Approximately 10km to the north, the sunny village of Cahuita offers a much smaller and quieter version of Puerto Viejo, as well as the “must see” Cahuita National Park, which protects what is considered Costa Rica’s best coral reef formations and an idyllic lowland Atlantic tropical rainforest. Visitors can stroll along the horseshoe-shaped white-sand beach and turquoise waters under the shade of tall almond and palm trees, home to a host of bird and wildlife including herons, monkeys, raccoons, pizotes, iguanas, and much more.

Rincón de la Vieja Volcano

A Costa Rica Must See Destination

Far to the north along the Central Mountain Range of Guanacaste lies the geologically fascinating Rincón de la Vieja Volcano, perhaps one of the best areas to visit if you want to witness the earth’s remarkable geothermal protentional. Hiking into the Rincón de la Viejo National Park, visitors will see mysterious steam vents, great lagoons of boiling and bubbling clay mud, and misty thermal rivers and hot spring pools, in addition to cascading waterfalls and panoramic vistas of sweeping grasslands and cattle ranches in the valleys below. Just to the north of Rincón de la Vieja is another impressive phenomenon of nature known as Rio Celeste, located in the Tenorio Volcano National Park. Perhaps Costa Rica’s most enchanting river, the 14km stretch of river is a brilliant powder blue, resulting from the convergence to the Buena Vista and Quebrada Agria rivers and the presence of an aluminosilicate mineral composition that reacts to sunlight creating the enchanting blue color.

Within and around the Rincón de la Vieja and Tenorio National Parks are plenty of activities for anyone enjoying the great outdoors. Hiking, horseback riding, mountain biking, and even tubing and white-water rafting keep visitors coming back for more.

San Gerardo de Dota

Costa Rica’s best birding destination

Located approximately 90 km from San Jose in the remarkable Talamanca Mountains, the cool and misty San Gerardo de Dota is nothing like what you’d expect from a tropical country only 10 degrees north of the equator. The narrow valley follows the Savegre River, which eventually empties into the ocean near Quepos. Its descent from the Cerro de la Muerte Mountain Range is the last biological corridor that connects the Central American Cordillera with the Pacific, making the region rich in biodiversity.  Over 2,000 different species live in the Savegre basin, of which 1,972 are native to the area. It is also home to 20 percent of the country’s flora, 54 percent of its mammals, and 59 percent of its birds. Around San Gerardo de Dota there are about 180 species of birds, including the resplendent quetzal, and even large animals such as jaguars and tapirs have been sighted. Cozy mountain lodges with roaring fireplaces are the norm and guests are encouraged to hike and enjoy the bountiful wildlife and bird species.


Costa Rica’s most popular family vacation spot

Over the past thirty-years, Playa Tamarindo has evolved from a sleepy fishing village, visited by the rare surf guru or brave eco-adventurer, into one of Costa Rica’s top attractions. Situated on the north Pacific Coast of Guanacaste, the big and vivacious beach town borders a picturesque arc of golden sand and excellent surf. Some of the world’s most challenging surf waves are also nearby, including Witches Rock—a 45-minute boat ride from Tamarindo—or Ollie’s Place in nearby Labarinto. Estuary tours of the mangrove-lined canals at Tamarindo Wildlife Refuge is a must-see, as is a visit to Playa Grande National Park, which protects both marine and coastal habitats, and sees the arrival of nesting leatherback turtles from March to October. The town also hosts a variety of festivals throughout the year, as well as an impressive assortment of fine dining international restaurants, popular local eateries, bars, nightclubs, and plenty of shopping. Visitors can find just about every adventure tour included on Costa Rica’s menu of activities, making Tamarindo an excellent place for family vacations.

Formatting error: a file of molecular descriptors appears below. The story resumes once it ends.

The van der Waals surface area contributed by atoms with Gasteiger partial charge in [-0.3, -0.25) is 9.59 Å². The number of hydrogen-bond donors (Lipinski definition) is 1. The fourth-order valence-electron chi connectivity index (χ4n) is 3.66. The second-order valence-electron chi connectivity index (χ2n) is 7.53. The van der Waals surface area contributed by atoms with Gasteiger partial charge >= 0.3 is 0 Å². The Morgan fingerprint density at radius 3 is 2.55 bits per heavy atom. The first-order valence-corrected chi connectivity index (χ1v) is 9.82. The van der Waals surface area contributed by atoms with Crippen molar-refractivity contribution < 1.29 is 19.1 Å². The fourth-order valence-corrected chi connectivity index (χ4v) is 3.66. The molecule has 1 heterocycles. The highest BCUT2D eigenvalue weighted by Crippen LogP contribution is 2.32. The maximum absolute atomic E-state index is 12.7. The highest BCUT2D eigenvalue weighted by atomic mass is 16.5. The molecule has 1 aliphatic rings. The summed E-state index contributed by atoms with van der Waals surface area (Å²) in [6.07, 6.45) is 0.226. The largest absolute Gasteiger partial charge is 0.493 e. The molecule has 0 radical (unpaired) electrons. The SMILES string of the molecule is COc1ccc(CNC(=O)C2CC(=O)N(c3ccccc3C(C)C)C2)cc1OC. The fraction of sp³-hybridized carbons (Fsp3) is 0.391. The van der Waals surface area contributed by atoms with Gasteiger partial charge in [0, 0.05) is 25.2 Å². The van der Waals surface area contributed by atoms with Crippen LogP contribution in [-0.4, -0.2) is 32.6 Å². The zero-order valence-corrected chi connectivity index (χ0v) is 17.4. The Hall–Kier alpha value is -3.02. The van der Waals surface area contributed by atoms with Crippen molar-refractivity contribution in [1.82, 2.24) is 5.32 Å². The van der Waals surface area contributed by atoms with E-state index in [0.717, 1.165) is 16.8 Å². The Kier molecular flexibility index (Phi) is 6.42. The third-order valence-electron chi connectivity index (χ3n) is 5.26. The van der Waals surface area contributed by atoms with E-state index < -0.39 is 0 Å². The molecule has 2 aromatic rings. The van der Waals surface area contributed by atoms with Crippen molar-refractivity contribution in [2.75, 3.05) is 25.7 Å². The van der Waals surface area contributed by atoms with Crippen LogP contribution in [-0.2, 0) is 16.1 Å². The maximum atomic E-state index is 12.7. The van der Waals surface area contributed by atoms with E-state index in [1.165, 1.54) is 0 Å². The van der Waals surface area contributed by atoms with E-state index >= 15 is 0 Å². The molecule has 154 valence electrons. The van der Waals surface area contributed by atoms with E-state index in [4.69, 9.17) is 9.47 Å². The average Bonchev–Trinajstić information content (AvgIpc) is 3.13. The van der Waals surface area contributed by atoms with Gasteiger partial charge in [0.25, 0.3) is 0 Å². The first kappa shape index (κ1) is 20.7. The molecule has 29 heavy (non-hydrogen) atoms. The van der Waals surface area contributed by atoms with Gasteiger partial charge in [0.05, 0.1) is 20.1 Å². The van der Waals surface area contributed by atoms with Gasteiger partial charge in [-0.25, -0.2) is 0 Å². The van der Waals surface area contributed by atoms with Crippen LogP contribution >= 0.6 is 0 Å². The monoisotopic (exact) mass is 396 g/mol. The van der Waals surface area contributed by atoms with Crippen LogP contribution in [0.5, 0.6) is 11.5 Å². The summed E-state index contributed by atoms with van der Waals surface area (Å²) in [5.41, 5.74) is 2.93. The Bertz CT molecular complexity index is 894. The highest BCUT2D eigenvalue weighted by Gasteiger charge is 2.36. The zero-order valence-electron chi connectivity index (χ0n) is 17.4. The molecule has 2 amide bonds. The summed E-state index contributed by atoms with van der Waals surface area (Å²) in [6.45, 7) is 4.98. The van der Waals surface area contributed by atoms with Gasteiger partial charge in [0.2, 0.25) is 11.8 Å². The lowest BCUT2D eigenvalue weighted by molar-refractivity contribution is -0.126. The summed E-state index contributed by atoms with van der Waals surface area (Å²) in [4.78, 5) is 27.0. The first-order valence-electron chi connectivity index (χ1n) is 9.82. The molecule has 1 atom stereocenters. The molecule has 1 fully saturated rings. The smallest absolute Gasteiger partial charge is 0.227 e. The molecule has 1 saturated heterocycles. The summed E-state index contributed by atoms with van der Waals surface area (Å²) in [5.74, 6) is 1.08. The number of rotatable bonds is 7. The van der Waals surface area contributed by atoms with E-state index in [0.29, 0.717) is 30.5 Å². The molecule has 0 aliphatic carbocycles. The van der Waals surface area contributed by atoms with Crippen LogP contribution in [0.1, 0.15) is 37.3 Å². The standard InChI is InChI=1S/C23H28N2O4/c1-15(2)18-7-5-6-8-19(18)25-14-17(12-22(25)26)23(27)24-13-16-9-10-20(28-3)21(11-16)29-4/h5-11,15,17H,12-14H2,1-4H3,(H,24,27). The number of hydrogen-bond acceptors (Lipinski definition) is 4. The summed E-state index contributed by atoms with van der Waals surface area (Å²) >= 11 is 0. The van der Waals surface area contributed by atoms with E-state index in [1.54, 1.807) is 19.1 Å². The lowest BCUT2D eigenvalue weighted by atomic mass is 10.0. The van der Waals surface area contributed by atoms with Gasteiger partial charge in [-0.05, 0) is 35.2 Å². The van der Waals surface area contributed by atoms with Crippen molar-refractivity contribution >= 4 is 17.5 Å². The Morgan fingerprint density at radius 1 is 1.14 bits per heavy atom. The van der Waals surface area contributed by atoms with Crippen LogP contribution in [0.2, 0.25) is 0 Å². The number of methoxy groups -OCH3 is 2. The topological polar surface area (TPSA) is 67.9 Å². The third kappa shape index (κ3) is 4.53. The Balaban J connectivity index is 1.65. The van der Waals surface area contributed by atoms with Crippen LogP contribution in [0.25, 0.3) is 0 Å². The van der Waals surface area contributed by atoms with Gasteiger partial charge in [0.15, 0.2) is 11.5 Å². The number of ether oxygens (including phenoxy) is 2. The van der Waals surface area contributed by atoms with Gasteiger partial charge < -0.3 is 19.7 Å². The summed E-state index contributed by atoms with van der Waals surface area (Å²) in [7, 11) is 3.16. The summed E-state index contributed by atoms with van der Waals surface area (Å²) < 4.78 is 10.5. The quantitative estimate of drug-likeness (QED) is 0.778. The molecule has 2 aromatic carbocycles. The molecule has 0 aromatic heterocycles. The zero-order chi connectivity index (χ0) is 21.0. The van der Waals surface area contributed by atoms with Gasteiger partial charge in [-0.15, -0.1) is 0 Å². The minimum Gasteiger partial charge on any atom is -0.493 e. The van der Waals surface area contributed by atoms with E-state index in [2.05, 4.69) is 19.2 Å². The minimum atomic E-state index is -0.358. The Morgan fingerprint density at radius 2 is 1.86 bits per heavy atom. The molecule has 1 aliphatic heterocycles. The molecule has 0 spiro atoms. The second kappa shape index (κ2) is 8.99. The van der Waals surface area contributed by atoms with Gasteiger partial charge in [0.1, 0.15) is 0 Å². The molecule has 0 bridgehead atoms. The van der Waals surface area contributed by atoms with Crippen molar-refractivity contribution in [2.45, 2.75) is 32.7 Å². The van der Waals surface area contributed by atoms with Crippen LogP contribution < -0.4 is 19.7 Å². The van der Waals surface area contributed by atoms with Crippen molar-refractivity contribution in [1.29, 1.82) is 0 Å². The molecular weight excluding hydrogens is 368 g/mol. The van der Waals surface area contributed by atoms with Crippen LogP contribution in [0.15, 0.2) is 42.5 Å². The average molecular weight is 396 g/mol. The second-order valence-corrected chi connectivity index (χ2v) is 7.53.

Where to visit for amazing turtle nesting excursions and wildlife in Costa Rica

Named after the turtle hunters that used to brave the wild beaches and shoreline in search of valuable turtle meat and eggs, the small town of Tortuguero now champions the creatures’ protection and has become an internationally recognized base for wildlife conservation and environmentalism.  Getting to Tortuguero is an experience in itself. Visitors travel by passenger boat from the La Pavones Dock near Guapiles (or Moin). The 1.5-hour trip winds through mangroves and along jungle-lined rivers where passengers are likely to see myriad wildlife, including caiman, lizards, monkeys, and a host of bird species such as the bare-throated tiger heron and magnificent frigate bird. Giant leatherback, green, hawksbill, and loggerhead turtles lay their eggs in the warm sands of Tortuguero National Park, attracting thousands of spectators annually. Permission to approach the nesting grounds on a guided tour must first be obtained from the Ministry of the Environment and Energy (MINAE) who is responsible for the protection and maintenance of the park. A handful of all-inclusive eco-lodges provide comfortable and convenient lodging options, leaving guests free to explore the canals and beautiful beaches.